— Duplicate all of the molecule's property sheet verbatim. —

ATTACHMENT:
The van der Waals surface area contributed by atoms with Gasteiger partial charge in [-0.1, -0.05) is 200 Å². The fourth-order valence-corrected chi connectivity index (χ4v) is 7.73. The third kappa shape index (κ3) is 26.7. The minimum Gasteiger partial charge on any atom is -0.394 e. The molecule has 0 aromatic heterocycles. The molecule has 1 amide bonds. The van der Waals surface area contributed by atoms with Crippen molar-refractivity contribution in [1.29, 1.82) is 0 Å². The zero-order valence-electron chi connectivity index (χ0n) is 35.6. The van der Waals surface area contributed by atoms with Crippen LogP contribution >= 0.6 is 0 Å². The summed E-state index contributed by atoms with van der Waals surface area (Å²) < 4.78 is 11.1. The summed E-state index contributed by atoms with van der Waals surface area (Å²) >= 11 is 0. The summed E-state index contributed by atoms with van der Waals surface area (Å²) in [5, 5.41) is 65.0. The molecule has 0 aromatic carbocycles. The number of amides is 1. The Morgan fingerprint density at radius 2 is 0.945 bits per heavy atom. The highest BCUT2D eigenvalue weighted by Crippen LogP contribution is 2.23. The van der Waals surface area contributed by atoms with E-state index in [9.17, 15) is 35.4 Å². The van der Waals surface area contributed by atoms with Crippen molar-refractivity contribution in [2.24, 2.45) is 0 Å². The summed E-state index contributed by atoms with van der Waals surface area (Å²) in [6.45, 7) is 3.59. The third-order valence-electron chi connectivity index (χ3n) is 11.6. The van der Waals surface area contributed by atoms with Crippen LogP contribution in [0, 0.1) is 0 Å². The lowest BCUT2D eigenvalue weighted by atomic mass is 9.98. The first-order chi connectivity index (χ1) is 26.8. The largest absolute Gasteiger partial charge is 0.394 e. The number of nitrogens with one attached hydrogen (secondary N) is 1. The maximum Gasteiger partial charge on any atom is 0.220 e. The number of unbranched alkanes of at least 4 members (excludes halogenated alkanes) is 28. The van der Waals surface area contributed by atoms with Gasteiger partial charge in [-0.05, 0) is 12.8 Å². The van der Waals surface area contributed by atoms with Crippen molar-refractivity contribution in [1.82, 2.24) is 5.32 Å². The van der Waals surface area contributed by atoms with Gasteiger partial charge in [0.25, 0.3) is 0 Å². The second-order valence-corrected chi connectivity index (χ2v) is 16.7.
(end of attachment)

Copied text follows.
The van der Waals surface area contributed by atoms with Gasteiger partial charge in [-0.1, -0.05) is 200 Å². The fourth-order valence-corrected chi connectivity index (χ4v) is 7.73. The third kappa shape index (κ3) is 26.7. The minimum Gasteiger partial charge on any atom is -0.394 e. The molecule has 0 aromatic heterocycles. The molecule has 1 amide bonds. The van der Waals surface area contributed by atoms with Crippen molar-refractivity contribution in [1.29, 1.82) is 0 Å². The zero-order valence-electron chi connectivity index (χ0n) is 35.6. The van der Waals surface area contributed by atoms with Crippen LogP contribution >= 0.6 is 0 Å². The summed E-state index contributed by atoms with van der Waals surface area (Å²) < 4.78 is 11.1. The summed E-state index contributed by atoms with van der Waals surface area (Å²) >= 11 is 0. The summed E-state index contributed by atoms with van der Waals surface area (Å²) in [5, 5.41) is 65.0. The molecule has 0 aromatic carbocycles. The number of amides is 1. The Morgan fingerprint density at radius 2 is 0.945 bits per heavy atom. The highest BCUT2D eigenvalue weighted by Crippen LogP contribution is 2.23. The van der Waals surface area contributed by atoms with E-state index in [9.17, 15) is 35.4 Å². The van der Waals surface area contributed by atoms with Crippen molar-refractivity contribution in [2.24, 2.45) is 0 Å². The summed E-state index contributed by atoms with van der Waals surface area (Å²) in [6.45, 7) is 3.59. The third-order valence-electron chi connectivity index (χ3n) is 11.6. The van der Waals surface area contributed by atoms with Crippen LogP contribution in [0, 0.1) is 0 Å². The lowest BCUT2D eigenvalue weighted by atomic mass is 9.98. The first-order chi connectivity index (χ1) is 26.8. The largest absolute Gasteiger partial charge is 0.394 e. The number of nitrogens with one attached hydrogen (secondary N) is 1. The maximum Gasteiger partial charge on any atom is 0.220 e. The number of unbranched alkanes of at least 4 members (excludes halogenated alkanes) is 28. The van der Waals surface area contributed by atoms with Gasteiger partial charge in [-0.05, 0) is 12.8 Å². The van der Waals surface area contributed by atoms with Crippen molar-refractivity contribution in [1.82, 2.24) is 5.32 Å². The van der Waals surface area contributed by atoms with Gasteiger partial charge in [0.25, 0.3) is 0 Å². The second-order valence-corrected chi connectivity index (χ2v) is 16.7.